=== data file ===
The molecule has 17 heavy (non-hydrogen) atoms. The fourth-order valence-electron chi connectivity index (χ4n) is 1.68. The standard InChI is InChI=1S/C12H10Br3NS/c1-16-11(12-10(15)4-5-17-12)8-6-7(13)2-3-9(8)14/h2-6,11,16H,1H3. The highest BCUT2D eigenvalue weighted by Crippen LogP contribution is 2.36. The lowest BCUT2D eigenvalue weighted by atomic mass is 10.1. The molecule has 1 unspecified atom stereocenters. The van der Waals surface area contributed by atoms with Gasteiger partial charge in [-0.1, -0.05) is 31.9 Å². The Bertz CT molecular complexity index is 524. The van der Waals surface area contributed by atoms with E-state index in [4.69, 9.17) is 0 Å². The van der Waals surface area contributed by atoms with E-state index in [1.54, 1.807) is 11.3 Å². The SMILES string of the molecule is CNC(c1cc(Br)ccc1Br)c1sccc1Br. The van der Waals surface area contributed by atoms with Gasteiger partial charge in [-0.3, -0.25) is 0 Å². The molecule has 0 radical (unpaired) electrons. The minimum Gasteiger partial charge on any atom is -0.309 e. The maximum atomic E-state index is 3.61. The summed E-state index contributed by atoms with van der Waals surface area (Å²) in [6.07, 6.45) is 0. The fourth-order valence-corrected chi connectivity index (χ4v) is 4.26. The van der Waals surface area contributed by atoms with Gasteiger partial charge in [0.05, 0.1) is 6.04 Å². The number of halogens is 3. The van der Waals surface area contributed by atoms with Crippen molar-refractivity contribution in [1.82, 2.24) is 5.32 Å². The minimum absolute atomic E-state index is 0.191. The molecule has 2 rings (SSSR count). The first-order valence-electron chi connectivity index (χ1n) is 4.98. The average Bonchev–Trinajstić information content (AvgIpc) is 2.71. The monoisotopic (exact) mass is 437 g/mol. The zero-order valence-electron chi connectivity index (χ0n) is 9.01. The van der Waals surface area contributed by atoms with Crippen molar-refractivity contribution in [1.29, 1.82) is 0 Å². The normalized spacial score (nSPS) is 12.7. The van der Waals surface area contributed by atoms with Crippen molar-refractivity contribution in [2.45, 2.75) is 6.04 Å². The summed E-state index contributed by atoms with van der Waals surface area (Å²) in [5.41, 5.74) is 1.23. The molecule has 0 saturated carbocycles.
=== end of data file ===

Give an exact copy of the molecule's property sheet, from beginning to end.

The molecule has 17 heavy (non-hydrogen) atoms. The fourth-order valence-electron chi connectivity index (χ4n) is 1.68. The standard InChI is InChI=1S/C12H10Br3NS/c1-16-11(12-10(15)4-5-17-12)8-6-7(13)2-3-9(8)14/h2-6,11,16H,1H3. The highest BCUT2D eigenvalue weighted by Crippen LogP contribution is 2.36. The lowest BCUT2D eigenvalue weighted by atomic mass is 10.1. The molecule has 1 unspecified atom stereocenters. The van der Waals surface area contributed by atoms with Gasteiger partial charge in [-0.1, -0.05) is 31.9 Å². The Bertz CT molecular complexity index is 524. The van der Waals surface area contributed by atoms with E-state index in [4.69, 9.17) is 0 Å². The van der Waals surface area contributed by atoms with E-state index in [1.54, 1.807) is 11.3 Å². The SMILES string of the molecule is CNC(c1cc(Br)ccc1Br)c1sccc1Br. The van der Waals surface area contributed by atoms with Gasteiger partial charge in [-0.3, -0.25) is 0 Å². The molecule has 0 radical (unpaired) electrons. The minimum Gasteiger partial charge on any atom is -0.309 e. The maximum atomic E-state index is 3.61. The summed E-state index contributed by atoms with van der Waals surface area (Å²) in [6.07, 6.45) is 0. The fourth-order valence-corrected chi connectivity index (χ4v) is 4.26. The van der Waals surface area contributed by atoms with Gasteiger partial charge in [0.05, 0.1) is 6.04 Å². The number of halogens is 3. The van der Waals surface area contributed by atoms with Crippen molar-refractivity contribution in [1.82, 2.24) is 5.32 Å². The minimum absolute atomic E-state index is 0.191. The molecule has 2 rings (SSSR count). The first-order valence-electron chi connectivity index (χ1n) is 4.98. The average Bonchev–Trinajstić information content (AvgIpc) is 2.71. The monoisotopic (exact) mass is 437 g/mol. The zero-order valence-electron chi connectivity index (χ0n) is 9.01. The van der Waals surface area contributed by atoms with Crippen molar-refractivity contribution in [1.29, 1.82) is 0 Å². The normalized spacial score (nSPS) is 12.7. The van der Waals surface area contributed by atoms with Crippen molar-refractivity contribution in [2.45, 2.75) is 6.04 Å². The summed E-state index contributed by atoms with van der Waals surface area (Å²) in [5.41, 5.74) is 1.23. The molecule has 0 saturated carbocycles.